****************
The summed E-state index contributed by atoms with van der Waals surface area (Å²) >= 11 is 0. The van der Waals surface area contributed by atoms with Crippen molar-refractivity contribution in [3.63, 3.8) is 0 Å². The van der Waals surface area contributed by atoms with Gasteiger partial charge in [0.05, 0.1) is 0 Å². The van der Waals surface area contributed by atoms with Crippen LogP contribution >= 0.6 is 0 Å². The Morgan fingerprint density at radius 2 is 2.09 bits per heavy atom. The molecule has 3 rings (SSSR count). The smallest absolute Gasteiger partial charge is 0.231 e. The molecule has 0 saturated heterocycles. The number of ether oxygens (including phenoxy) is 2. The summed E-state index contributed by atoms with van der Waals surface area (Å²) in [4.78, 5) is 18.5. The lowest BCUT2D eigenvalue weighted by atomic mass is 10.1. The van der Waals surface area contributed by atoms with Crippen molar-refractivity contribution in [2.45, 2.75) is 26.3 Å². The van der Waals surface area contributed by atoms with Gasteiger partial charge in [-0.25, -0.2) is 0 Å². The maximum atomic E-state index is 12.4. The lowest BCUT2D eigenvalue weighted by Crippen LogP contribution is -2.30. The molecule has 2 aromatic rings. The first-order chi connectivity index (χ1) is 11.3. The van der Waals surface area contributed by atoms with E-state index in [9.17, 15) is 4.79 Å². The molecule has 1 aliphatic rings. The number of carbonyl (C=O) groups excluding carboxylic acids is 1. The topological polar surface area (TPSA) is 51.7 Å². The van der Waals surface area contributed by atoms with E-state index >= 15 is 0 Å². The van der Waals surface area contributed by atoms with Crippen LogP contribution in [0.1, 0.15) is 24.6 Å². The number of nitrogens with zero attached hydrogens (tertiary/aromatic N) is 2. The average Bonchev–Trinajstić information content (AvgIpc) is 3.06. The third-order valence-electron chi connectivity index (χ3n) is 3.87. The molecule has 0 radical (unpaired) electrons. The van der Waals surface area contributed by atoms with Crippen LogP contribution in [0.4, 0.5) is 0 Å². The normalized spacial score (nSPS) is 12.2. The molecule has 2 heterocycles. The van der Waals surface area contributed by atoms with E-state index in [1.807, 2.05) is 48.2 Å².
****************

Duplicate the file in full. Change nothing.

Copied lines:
The summed E-state index contributed by atoms with van der Waals surface area (Å²) >= 11 is 0. The van der Waals surface area contributed by atoms with Crippen molar-refractivity contribution in [3.63, 3.8) is 0 Å². The van der Waals surface area contributed by atoms with Gasteiger partial charge in [0.05, 0.1) is 0 Å². The van der Waals surface area contributed by atoms with Crippen LogP contribution >= 0.6 is 0 Å². The Morgan fingerprint density at radius 2 is 2.09 bits per heavy atom. The molecule has 3 rings (SSSR count). The smallest absolute Gasteiger partial charge is 0.231 e. The molecule has 0 saturated heterocycles. The number of ether oxygens (including phenoxy) is 2. The summed E-state index contributed by atoms with van der Waals surface area (Å²) in [4.78, 5) is 18.5. The lowest BCUT2D eigenvalue weighted by atomic mass is 10.1. The van der Waals surface area contributed by atoms with Crippen molar-refractivity contribution in [2.45, 2.75) is 26.3 Å². The van der Waals surface area contributed by atoms with Gasteiger partial charge in [-0.25, -0.2) is 0 Å². The maximum atomic E-state index is 12.4. The lowest BCUT2D eigenvalue weighted by Crippen LogP contribution is -2.30. The molecule has 2 aromatic rings. The first-order chi connectivity index (χ1) is 11.3. The van der Waals surface area contributed by atoms with E-state index in [9.17, 15) is 4.79 Å². The molecule has 1 aliphatic rings. The number of carbonyl (C=O) groups excluding carboxylic acids is 1. The topological polar surface area (TPSA) is 51.7 Å². The van der Waals surface area contributed by atoms with E-state index >= 15 is 0 Å². The van der Waals surface area contributed by atoms with Crippen LogP contribution in [0.1, 0.15) is 24.6 Å². The number of nitrogens with zero attached hydrogens (tertiary/aromatic N) is 2. The average Bonchev–Trinajstić information content (AvgIpc) is 3.06. The third-order valence-electron chi connectivity index (χ3n) is 3.87. The molecule has 0 radical (unpaired) electrons. The van der Waals surface area contributed by atoms with Crippen LogP contribution in [0.4, 0.5) is 0 Å². The normalized spacial score (nSPS) is 12.2. The molecule has 2 heterocycles. The van der Waals surface area contributed by atoms with E-state index in [1.807, 2.05) is 48.2 Å².